Photo Basics: Use Your Camera’s Histogram to Get Perfectly Exposed Photos Every Time (VIDEO)

Arriving at a proper exposure can often be a challenge, especially when shooting under difficult lighting conditions outdoors. In this helpful video, Romanian pro photographer Toma Bonciu explains how to read a camera’s histogram and use the information to nail perfect exposures with ease.

Bonciu is a self-taught landscape/adventure photographer who says his beautiful images are “all about the histogram,” and he begins this 7-minute tutorial with a quick review of how this powerful tool works. He then demonstrates how to make accurate exposure decisions with a quick glance at your camera’s LCD.

This idea is to avoid under- or overexposed images by capturing the entire dynamic range of a scene. Bonciu notes that some scenes have such a wide range of tones that it’s impossible to avoid both blown-out highlights, and shadows lacking detail. Here, the solution is to make a sensible compromise based upon the most important elements in the shot, or bracket several exposures and combine them in Photoshop for a single perfect image.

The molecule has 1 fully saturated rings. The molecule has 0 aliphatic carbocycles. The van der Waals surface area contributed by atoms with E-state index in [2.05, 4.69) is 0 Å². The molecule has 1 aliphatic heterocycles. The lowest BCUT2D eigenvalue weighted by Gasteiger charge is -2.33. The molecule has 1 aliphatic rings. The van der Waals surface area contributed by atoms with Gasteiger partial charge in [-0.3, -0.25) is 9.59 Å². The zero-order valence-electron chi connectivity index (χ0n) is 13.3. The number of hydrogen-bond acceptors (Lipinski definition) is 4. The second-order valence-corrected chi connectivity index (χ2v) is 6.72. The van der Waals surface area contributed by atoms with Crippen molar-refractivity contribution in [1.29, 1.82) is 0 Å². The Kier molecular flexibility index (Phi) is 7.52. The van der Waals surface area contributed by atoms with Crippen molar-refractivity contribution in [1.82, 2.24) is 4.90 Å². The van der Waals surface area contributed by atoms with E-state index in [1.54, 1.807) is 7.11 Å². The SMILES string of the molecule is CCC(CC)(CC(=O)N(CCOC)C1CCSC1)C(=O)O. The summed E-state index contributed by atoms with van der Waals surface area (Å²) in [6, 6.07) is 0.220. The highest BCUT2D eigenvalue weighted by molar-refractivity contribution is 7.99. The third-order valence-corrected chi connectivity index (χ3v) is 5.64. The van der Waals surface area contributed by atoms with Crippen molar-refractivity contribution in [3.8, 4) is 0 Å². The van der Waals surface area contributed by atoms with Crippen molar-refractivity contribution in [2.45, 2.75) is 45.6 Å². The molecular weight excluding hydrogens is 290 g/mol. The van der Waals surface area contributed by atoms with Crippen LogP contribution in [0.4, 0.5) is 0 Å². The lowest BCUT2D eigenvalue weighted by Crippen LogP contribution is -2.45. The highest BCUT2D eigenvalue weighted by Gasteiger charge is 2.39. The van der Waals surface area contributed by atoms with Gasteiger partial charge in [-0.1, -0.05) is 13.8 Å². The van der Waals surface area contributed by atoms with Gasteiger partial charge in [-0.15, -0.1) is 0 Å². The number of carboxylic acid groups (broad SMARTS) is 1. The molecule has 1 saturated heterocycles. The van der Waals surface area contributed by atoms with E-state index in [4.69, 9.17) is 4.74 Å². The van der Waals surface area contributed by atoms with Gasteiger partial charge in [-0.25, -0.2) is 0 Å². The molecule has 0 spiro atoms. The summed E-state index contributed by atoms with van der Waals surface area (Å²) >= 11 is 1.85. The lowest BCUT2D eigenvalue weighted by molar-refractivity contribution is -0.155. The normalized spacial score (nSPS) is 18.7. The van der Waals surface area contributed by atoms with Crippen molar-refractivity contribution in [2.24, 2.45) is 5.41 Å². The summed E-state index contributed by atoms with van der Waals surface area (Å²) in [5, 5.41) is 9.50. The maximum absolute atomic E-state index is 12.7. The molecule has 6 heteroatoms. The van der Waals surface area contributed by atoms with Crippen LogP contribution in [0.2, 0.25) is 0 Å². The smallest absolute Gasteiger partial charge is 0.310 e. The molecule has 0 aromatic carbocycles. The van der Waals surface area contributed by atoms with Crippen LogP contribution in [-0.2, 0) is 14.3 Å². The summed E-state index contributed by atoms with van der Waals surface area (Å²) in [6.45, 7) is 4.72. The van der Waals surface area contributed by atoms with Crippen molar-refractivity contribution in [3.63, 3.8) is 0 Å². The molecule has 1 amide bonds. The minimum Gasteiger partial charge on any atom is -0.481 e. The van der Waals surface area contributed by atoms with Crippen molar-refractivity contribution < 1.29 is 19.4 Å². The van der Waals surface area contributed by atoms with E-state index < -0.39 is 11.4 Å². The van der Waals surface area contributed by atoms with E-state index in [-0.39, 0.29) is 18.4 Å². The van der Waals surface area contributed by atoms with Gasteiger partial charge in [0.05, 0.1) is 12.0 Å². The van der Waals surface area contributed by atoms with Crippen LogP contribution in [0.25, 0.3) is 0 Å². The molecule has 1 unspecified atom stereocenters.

Once he covers the basics, Bonciu delves into the more refined technique of reading histograms for the red, green, and blue color channels. Once you understand this rather simple concept, poorly exposed photos with incorrect colors will be a thing of the past—regardless of whether you’re shooting landscapes, portraits, or any number of other subjects.

You can find more helpful tutorials on Bonciu’s YouTube channel.  And with autumn just around the corner, don’t miss an earlier video of his we posted with 10 great tips for dramatic fall photos.

Provia100's picture

Your post is not very usefull. Sorry to say that. The histogram is only showing the difference in tonal range for a Jpeg and in the way you describe to get a perfect shot like in base of the histogram is only guessing. Just use an handheld lightmeter like in the times of film. In that way you can't fail and you will get always correct exposure. Have a nice day!